August 13, 2005.
Word count: 713
Yellow walls like butter and honey, and baby clothes that had never been worn because Clark was so big when he'd come into their lives, and none of his clothes survived to be hand me downs. He was a good babysitter. Even with his big grown up life, he was home every weekend and public holiday, and the longer holidays without a doubt.
Lana and Pete were gone though they all tried to keep in touch, and Chloe had her future planned out and wasn't going to let little things like people hold her back, though she was nicer about it that it sounds. But Clark would come back to this small town that - in all its attractions and population - held just three people he wanted to see. And when it was going to be busy and boring all at once, he brought company with him.
Lex had looked strange with a baby in his arms, the expensive clothes and neat body gradually altering to something that looked like the washed away arrogance was just a cover. Babies aren't impressed by brand names. A heart of stone turned to toffee: soft and sweet and glowing golden on a warm day. With a silly grin on his face that wasn't his at all and tiny hands with tinier fingernails grasping at his own hands - manicured by absent nail biting that no one was allowed to know about - Lex was suddenly part of a family.
Clark carried a picture of her around in his wallet, and sometimes he was mistaken as a young father instead of just a very big brother - which wasn't helped at all by the fact that Lex would tell pretty girls at parties how good Clark was with children and then manage to hide from attention himself, though Clark could feel the good natured smirk as he was swamped from all sides. Jonathan would smile at the little mistakes people made, and Martha would joke that he was off the hook for providing grandkids for a while. And no one mentioned that maybe Clark couldn't have kids of his own, though sometimes Lex would stare off into space and look lost and sad, regretting the lifetime he missed out on.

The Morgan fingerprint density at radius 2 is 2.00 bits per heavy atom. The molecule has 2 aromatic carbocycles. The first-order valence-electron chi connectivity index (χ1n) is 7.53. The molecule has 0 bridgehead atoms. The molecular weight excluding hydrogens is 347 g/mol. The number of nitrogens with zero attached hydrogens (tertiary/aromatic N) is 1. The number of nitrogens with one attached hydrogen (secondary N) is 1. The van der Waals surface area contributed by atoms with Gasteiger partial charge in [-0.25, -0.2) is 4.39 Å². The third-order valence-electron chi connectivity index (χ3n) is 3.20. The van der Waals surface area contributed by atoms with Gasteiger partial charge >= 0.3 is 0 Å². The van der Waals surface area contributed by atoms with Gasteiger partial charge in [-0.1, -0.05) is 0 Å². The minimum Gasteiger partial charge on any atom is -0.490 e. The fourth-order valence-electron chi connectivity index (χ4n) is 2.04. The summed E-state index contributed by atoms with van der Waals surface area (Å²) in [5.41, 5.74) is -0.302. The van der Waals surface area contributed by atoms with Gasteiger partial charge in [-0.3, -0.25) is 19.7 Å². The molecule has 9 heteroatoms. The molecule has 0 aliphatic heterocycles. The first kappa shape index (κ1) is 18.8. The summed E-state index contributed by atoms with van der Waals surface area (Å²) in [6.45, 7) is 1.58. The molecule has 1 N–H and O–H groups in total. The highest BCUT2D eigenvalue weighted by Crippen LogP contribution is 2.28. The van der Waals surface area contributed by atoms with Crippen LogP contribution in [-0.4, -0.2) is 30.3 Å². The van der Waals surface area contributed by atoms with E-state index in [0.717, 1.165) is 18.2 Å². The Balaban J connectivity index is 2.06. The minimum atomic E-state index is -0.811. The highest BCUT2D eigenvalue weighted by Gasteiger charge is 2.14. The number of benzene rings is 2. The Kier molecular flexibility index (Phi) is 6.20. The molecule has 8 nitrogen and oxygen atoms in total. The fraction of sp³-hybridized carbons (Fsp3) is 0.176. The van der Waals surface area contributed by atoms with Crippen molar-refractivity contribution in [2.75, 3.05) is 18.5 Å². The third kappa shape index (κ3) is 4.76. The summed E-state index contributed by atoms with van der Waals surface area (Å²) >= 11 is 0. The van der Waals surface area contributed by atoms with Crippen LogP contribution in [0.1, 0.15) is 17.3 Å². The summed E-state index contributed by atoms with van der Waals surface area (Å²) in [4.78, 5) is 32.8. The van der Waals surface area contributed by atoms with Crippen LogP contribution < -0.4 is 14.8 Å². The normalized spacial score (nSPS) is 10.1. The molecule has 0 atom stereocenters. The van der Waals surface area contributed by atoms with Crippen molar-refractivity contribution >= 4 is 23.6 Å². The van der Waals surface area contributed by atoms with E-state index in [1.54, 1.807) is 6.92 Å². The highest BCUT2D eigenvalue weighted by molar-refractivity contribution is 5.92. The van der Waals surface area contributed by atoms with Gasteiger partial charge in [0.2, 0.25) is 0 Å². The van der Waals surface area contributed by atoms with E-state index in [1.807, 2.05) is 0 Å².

The fresh air made everyone strong, and she was teething before anyone realised how much time had passed. Jonathan would sit on the front steps with her on his lap, peeling a fresh apple and slicing it into segments for her to chew her gums against. Clark would pull faces and play tickling games for hours on end, and Lex would comment - with a face that wasn't quite as straight as it could have been - that it was a shame there was no real career in being smitten, doing his best to pretend he wasn't.
Clark sent home money in the form of gifts because he wasn't ready to handle the guilt that would come with the former. Birthdays and Christmases and reminders of a visit and makings up for missing a visit and she grew every year. Lex lost his insanity addiction - the fast driving that he used to cherish - and did his best not to spoil her, because no one likes a brat. He got her books usually, ones with large thick pages and beautiful stories told in simple words. His own bedtime stories had been about conquerors and valour and victory. When she was old enough to listen, Lex told her stories about being happy instead.
The day before a fifth birthday party Martha found the two of them sitting on the kitchen floor painting stories on the linoleum, pausing so Lex could take a photograph of each one before cleaning it away, not caring that the clothes he wore because he'd been taught to would never be quite the same. She'd wanted to cry because he would have been such a good big brother, and that he'd never become a father because he was too afraid of turning into his own. He'd been embarrassed when he spotted her, and Martha found it a bit harder to tell him off than she would if it had been Clark. They all spoilt the new one, in their own way.